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A Master Plan
A Master Plan
Forest Service revision begins.
Where do you go to recreate? Around here, chances are on the nearly 3.1 million acres of National Forest System Lands that make up the Custer Gallatin National Forest. Wilderness, world-class streams, running trails, mountain-biking opportunities, snowmobiling, skiing, fishing, motorsports, and much more are available to us through these public lands. Day after day, we utilize our public lands far more than we realize, making them essential to our well-being as individuals and as a community. This week, the Custer Gallatin National Forest is kicking off a four-year process called the Forest Plan Revision, the guiding foundational document for what we do on National Forest System lands.
As the vision for the forest for a decade or more, the Forest Plan Revision is an excellent opportunity to get involved and help shape public-lands management. National Forest System lands exist to sustain the health, diversity, and productivity of our forests and grasslands to meet the needs of present and future generations. As part of the process, the Forest Service will work with local governments, citizens, and community organizations in the areas we work and play in. The Forest Plan Revision process will have several opportunities for public involvement over the next four years. I encourage people to get involved early and often, starting with our opt-in option on our website. The first round of public meetings will be held between February 22 and March 10, with a Forest Plan Revision introduction and orientation. A second set of informational meetings coupled with some findings of our assessment of existing conditions is planned for June. Libraries in district communities each have a master copy of the Custer 1986 forest plan and the Gallatin 1987 forest plan (including Bozeman, West Yellowstone, Livingston, Gardiner, Big Timber, Red Lodge, Billings, Colstrip, and Ekalaka, MT and Buffalo, SD), along with the 2012 Forest Plan Directives, accessible to those interested. This information is also available online.
A project, your favorite trail, or a viewpoint may all be a direct connection to your back yard, but we encourage you to look at forest-plan revision as the same type of opportunity—to share local knowledge, current conditions, trends, perceptions, and concerns.
So what’s useful? Here are some examples.
- Trends of existing conditions, for example bird counts conducted in scientific manner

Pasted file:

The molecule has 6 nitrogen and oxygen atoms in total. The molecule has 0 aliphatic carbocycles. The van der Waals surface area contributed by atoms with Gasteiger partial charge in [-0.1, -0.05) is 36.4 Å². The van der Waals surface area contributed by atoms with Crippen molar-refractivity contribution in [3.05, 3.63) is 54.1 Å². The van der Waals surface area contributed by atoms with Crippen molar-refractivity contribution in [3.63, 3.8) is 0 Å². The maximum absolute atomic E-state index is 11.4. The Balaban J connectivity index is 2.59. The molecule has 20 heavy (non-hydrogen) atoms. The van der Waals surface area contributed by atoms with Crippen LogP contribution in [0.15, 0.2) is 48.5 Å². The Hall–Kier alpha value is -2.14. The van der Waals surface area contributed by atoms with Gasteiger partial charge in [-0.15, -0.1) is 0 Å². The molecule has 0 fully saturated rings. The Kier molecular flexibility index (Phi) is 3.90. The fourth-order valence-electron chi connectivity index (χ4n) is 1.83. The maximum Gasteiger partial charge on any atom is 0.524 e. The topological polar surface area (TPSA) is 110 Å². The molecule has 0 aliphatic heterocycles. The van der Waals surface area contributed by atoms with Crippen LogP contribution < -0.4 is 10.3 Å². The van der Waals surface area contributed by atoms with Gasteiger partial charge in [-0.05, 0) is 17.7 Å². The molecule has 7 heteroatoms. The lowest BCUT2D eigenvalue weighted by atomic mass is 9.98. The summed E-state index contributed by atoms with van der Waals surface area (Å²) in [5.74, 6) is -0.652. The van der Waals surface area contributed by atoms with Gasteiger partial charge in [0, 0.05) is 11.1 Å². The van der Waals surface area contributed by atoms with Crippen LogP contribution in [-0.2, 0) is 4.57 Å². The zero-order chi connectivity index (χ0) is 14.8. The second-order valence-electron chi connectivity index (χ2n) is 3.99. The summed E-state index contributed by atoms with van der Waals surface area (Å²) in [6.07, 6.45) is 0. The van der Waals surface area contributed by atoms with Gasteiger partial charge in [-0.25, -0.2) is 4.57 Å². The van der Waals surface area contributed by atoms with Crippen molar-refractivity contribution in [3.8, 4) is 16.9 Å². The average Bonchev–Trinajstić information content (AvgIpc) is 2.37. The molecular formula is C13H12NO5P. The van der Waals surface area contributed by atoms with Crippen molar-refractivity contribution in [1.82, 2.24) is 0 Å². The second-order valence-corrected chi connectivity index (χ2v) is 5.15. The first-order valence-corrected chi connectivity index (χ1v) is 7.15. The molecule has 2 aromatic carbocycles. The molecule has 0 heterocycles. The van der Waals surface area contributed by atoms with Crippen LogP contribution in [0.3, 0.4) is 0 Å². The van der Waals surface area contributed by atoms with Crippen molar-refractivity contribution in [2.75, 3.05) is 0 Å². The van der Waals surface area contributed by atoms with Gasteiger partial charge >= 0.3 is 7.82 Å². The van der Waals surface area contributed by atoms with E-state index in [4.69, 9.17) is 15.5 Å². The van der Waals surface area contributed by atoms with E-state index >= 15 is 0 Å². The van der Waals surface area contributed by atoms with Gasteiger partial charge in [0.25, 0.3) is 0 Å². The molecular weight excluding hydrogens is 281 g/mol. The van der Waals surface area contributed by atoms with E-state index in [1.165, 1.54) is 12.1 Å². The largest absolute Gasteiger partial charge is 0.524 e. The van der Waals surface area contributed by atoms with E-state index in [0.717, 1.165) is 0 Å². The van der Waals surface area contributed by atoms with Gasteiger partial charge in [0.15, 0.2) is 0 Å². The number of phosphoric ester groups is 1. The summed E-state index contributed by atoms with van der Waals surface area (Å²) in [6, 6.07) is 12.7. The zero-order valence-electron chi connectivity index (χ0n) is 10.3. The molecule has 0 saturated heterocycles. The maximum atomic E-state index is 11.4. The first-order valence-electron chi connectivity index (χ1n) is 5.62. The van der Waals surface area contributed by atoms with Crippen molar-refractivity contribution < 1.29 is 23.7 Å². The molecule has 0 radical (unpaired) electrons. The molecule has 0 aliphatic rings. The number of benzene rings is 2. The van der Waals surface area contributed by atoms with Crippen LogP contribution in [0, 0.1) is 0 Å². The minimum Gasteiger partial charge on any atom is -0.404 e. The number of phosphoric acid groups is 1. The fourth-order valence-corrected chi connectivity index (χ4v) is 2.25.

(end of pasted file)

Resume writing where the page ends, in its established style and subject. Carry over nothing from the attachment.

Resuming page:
- Peer-reviewed studies and scientific assessments
- Expert opinion, panel consensus, inventories, or observational data
- Data prepared by other agencies
We all care about this land in one way or another and connect to it. Throughout the Forest Plan Revision, we will be looking to provide for ecological sustainability and contribute to social and economic sustainability, not one or the other. Specialists will evaluate trends and current conditions on 15 topics in the assessment phase which runs into summer. Those topics are listed here.
- Terrestrial and aquatic ecosystems and watersheds
- Air, soil, and water resources and quality
- System drivers and stressors
- Baseline assessment of carbon stocks
- Threatened, endangered, proposed, candidate, and potential species of conservation concern
- Social, cultural, and economic conditions
- Benefits people obtain from NFS planning area (ecosystem services)
- Multiple uses and their contributions to local, regional, and national economies
- Recreation settings, opportunities and access, and scenic character
- Renewable and nonrenewable energy and mineral resources
- Infrastructure, such as recreational facilities and transportation, and utility corridors
- Areas of tribal importance
- Cultural and historical resources and uses
- Land status and ownership, use, and access patterns
- Existing designated areas located in the plan area including wilderness and wild and scenic rivers and potential need and opportunity for additional designated areas
Mariah Leuschen-Lonergan is a public affairs officer with the Custer Gallatin National Forest.
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